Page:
Humble Fail

We all know how much I love Humble. It’s Houston’s first line of defense from any invading army, who will have a pretty hard time getting by all those strip malls and car dealerships. Aside from being made of concrete and the childhood home of Steven Wiggins, Humble is lately home to the Humble Teen Lit Festival at Atascocita High School. January of 2011’s main headliner: New York Times bestselling author, Ellen Hopkins! Until a middle school librarian riled up some parents, who thought that Hopkins’ books would be Harmful To the Children and effectively got her Uninvited. Classy, Humble.

Hearing about this, other authors lined up to appear started dropping out in protest, including Pete Hautman, Matt de la Pena, Tera Lynn Childs, and Melissa de la Cruz. Other authors like Chris Crutcher and Jane Yolen have said that they WISH they had been invited, so they too could drop out. The Internet is freaking out about it, but I’m surprised there’s been no mention of it in any newspapers (that I can find). I guess the H-Chron is only interested in stories about animals, and everyone else is pretty used to this sort of thing happening to Ellen Hopkins.

Which is really a shame because her books are awesome. They’re written in verse, and usually about subjects affect teens like sex, drugs, religious intolerance, and abuse. It’s obvious why parents would want to protect their delicate teenage flowers from this, right? IT MENTIONS DRUGS which clearly teens have never heard of until reading one of these books. But Hopkins’ books go nowhere near glamorizing drug use; if anything, they present a stark, real message of the consequences–but without the After School Special tone that so often makes teens dismiss such works. After reading many of her books, I feel slightly queasy and drained, just at the thought of being in the same situations as her characters. I think if I were five years younger, the effect would be even more dramatic. Ellen Hopkins gets letters all the time from teens saying her books made them realize they needed to change their lives for the better.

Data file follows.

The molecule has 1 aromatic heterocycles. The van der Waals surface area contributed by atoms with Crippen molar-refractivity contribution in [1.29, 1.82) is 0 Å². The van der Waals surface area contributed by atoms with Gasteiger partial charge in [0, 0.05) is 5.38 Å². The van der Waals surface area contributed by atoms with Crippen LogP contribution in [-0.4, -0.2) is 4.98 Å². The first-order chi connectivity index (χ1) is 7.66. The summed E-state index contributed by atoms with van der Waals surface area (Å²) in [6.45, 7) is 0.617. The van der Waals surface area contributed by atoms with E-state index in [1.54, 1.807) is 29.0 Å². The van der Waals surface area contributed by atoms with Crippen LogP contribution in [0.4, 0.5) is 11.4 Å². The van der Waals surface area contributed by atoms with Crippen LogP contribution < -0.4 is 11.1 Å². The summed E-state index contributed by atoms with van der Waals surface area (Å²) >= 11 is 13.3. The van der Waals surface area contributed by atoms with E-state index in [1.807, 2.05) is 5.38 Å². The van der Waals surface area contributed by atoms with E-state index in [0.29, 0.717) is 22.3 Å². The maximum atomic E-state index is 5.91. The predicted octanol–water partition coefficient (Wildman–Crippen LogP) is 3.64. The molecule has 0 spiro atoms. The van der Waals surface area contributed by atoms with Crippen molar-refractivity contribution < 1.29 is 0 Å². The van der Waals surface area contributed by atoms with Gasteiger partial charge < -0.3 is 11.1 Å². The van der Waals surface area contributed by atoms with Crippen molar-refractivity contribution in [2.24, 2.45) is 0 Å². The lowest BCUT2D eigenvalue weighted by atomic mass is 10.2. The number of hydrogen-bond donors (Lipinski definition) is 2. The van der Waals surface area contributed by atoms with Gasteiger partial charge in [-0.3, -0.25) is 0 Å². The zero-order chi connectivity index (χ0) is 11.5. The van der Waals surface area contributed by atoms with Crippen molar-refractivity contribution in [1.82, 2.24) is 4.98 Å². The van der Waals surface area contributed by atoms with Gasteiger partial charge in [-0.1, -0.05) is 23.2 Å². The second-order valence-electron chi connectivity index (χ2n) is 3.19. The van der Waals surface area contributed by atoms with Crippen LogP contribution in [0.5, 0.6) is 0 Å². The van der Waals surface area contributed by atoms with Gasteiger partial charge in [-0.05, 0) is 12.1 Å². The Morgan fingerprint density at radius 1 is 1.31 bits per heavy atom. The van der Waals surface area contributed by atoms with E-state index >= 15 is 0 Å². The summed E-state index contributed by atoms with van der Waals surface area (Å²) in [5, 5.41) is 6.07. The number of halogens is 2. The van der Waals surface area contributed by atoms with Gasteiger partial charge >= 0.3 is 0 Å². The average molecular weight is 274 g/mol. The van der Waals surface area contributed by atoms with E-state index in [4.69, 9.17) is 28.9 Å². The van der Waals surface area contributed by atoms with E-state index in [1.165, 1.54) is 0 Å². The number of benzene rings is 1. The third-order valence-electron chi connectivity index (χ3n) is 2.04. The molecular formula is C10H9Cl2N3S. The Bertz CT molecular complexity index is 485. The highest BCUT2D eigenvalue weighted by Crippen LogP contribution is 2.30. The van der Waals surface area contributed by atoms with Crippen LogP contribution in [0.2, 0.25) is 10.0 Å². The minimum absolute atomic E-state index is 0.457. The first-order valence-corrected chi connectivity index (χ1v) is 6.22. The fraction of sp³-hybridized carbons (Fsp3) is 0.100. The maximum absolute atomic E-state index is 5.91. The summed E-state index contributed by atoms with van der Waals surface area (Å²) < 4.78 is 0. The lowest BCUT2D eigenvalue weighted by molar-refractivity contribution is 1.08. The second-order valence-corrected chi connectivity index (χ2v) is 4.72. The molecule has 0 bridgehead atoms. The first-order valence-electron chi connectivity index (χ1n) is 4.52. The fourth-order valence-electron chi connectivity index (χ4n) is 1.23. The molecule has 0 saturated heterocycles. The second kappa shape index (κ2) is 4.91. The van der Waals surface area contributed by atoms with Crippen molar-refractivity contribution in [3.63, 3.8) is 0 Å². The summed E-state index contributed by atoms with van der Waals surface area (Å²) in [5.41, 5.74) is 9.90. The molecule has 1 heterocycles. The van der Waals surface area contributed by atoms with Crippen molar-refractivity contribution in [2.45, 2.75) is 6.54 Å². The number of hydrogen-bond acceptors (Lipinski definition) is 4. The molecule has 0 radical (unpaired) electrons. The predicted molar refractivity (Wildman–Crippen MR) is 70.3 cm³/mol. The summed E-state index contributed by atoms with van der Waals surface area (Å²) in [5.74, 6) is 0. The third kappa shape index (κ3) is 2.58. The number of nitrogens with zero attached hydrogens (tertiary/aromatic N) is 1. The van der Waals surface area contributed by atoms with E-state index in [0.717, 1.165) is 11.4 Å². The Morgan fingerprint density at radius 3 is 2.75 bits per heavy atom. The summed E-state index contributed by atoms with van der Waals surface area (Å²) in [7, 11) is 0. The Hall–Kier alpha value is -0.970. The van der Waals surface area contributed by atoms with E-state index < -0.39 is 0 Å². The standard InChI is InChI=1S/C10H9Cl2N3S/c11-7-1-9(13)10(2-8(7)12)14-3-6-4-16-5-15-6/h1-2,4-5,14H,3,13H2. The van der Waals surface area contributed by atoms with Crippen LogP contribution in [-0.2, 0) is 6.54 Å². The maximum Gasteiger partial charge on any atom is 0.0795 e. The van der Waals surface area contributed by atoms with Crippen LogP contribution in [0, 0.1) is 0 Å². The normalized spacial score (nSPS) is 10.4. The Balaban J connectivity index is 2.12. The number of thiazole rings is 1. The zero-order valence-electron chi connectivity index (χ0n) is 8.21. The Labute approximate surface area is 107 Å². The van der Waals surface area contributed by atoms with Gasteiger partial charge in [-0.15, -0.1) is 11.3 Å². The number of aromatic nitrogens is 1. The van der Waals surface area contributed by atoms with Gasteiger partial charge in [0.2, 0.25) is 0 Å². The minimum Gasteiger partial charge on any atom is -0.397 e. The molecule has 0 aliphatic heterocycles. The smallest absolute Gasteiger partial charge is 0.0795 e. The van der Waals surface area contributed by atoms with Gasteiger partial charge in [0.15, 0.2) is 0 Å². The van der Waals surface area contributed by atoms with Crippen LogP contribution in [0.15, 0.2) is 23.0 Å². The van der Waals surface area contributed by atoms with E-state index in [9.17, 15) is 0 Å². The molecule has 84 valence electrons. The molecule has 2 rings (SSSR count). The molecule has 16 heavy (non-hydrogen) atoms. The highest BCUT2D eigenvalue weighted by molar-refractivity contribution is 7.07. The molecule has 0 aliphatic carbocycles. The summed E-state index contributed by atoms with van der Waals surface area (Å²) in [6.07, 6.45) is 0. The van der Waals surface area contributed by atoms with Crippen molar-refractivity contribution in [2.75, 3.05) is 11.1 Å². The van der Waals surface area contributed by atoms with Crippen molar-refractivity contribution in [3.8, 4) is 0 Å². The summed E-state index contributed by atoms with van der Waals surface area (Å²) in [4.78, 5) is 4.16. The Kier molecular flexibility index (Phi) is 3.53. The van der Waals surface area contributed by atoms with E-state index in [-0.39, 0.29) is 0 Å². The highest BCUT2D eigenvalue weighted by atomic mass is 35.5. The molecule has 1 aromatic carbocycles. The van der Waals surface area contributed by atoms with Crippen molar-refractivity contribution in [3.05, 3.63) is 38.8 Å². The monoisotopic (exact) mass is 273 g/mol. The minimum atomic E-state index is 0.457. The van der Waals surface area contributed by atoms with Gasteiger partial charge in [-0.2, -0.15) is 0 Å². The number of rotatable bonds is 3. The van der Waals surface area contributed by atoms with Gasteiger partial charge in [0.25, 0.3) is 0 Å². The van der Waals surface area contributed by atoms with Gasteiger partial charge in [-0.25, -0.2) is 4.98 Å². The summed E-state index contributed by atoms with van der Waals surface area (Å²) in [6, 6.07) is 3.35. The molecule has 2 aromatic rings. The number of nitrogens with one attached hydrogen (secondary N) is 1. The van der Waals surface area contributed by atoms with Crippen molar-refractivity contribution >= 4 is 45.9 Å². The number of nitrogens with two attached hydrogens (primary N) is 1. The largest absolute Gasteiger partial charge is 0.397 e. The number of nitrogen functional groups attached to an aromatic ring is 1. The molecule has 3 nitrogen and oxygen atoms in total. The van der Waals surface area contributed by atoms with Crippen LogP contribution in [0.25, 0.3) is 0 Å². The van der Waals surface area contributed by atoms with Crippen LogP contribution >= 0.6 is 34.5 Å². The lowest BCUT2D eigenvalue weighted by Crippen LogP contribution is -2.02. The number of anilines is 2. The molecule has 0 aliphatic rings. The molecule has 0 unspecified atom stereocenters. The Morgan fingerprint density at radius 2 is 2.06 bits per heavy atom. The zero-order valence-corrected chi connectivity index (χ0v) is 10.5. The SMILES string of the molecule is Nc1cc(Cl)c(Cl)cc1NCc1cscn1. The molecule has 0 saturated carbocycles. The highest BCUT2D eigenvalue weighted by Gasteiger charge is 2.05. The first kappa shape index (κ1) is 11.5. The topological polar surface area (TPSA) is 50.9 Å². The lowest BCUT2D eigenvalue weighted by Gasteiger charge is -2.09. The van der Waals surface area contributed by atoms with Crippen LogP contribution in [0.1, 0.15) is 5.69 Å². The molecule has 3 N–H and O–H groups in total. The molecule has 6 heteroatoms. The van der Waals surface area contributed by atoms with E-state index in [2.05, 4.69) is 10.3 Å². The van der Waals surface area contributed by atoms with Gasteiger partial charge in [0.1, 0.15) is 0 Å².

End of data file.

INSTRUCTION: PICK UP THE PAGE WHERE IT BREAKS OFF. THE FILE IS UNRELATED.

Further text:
I really feel bad for the teens of the “few” (the reports never say how many) parents pushed to have Hopkins uninvited. It’s likely that just going to public school has made them more knowledgeable about the subjects in Hopkins’ books than their parents realize, but I hate for anyone to have to make life decisions (whether to have sex, whether to take drugs, how to deal with abusive relationships) with only vague ideas about details and consequences. It drives me crazy when people try to shield their kids from the outside world to the point of incompetence and an inability to function in the real world, but, as parents, that’s they’re choice. What’s NOT their choice is to do the job of other parents who might take a more pragmatic, open view. I’m glad when I was younger, my parents trusted me enough to make my own decisions about what to read, and I think I’m a stronger person for it.

To read more about this issue, here is the School Library Journal article and the Houston Press article. The comments are pretty entertaining on both. Also, Ellen Hopkins discusses it on her blog.

One response to “Humble Fail”

  1. If parents are worried about keeping their children’s minds as MONOCHROMATIC AS THE DRIVEN SNOW then they can just not let their kids GO. Like seriously, the librarian that started this needs to chill the fuck out, MAJOR.

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